Q: My mother-in-law has recently moved in with us from Chicago, Ill.

We are currently renting out her house, and would like to purchase the house from her. The home in Chicago is paid for.

How should we go about purchasing the property. Should we set up a trust with my sister-in-law, her daughter? We were told this might be good for tax purposes, but a mortgage company we have talked with will not loan money on a trust. The deed must be transferred into my wife’s and her sister’s names.

If the deed is transferred into her two daughters’ names, will that be considered a gift? Would she be liable for gift tax?

A: I’m a little unclear as to what your long-term intentions are with the house. It’s clear that you want to buy the house, but do you want to live there as a primary residence? Does your wife’s sister want to live there? Would the house simply be an investment? How does your sister-in-law fit into the picture?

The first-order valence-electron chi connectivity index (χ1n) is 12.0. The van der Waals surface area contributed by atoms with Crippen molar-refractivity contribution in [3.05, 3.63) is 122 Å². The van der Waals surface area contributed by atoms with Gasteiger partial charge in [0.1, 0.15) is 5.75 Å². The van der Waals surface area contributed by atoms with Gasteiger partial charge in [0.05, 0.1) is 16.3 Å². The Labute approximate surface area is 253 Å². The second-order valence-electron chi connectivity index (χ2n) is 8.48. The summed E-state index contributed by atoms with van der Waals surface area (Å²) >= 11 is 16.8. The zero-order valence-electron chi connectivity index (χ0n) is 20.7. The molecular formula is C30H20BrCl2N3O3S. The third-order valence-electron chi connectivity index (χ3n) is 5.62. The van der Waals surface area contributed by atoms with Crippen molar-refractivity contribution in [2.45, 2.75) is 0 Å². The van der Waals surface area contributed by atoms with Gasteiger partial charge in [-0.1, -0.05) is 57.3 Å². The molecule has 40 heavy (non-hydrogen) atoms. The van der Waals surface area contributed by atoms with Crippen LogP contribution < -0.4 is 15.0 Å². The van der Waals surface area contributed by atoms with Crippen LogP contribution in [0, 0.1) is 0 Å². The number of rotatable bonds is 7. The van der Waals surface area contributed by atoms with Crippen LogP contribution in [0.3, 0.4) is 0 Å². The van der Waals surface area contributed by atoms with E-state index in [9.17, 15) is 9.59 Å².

If you and your wife and her sister purchase the property from your mother-in-law as an investment property, your mother-in-law could hold the mortgage and you could pay her monthly, as you would a bank.

There are obvious benefits to this: Your mother-in-law would keep the first $250,000 in profits tax-free on the home. You could rent out the property and share the income and expenses with your sister-in-law. Your mother-in-law would have a terrific cash-flow from the property to help make her financial life more secure.

When she dies, her estate can demand repayment of the loan in full, or it can forgive the loan (depending on how much cash she has in her estate). If you and your wife are picking up the financial burden of caring for your mother-in-law, and she decides to “repay” you out of her estate, this is an issue that should be fully discussed with all other heirs, including your sister-in-law, to avoid bad feelings after her death.

I don’t understand what a trust would do for you in this situation. But I do think you should talk to a good real estate attorney in Chicago (attorneys are typically used to close house deals in the Chicago metro area) about what you’re trying to do and what financial goals you, your mother-in-law, and your sister-in-law, are trying to achieve. You may even need to talk to an estate planning attorney to determine what tools you might be able to use to help you achieve your goals.

Only that way can you get the kind of advice you need to move forward.

Oct. 3, 2005.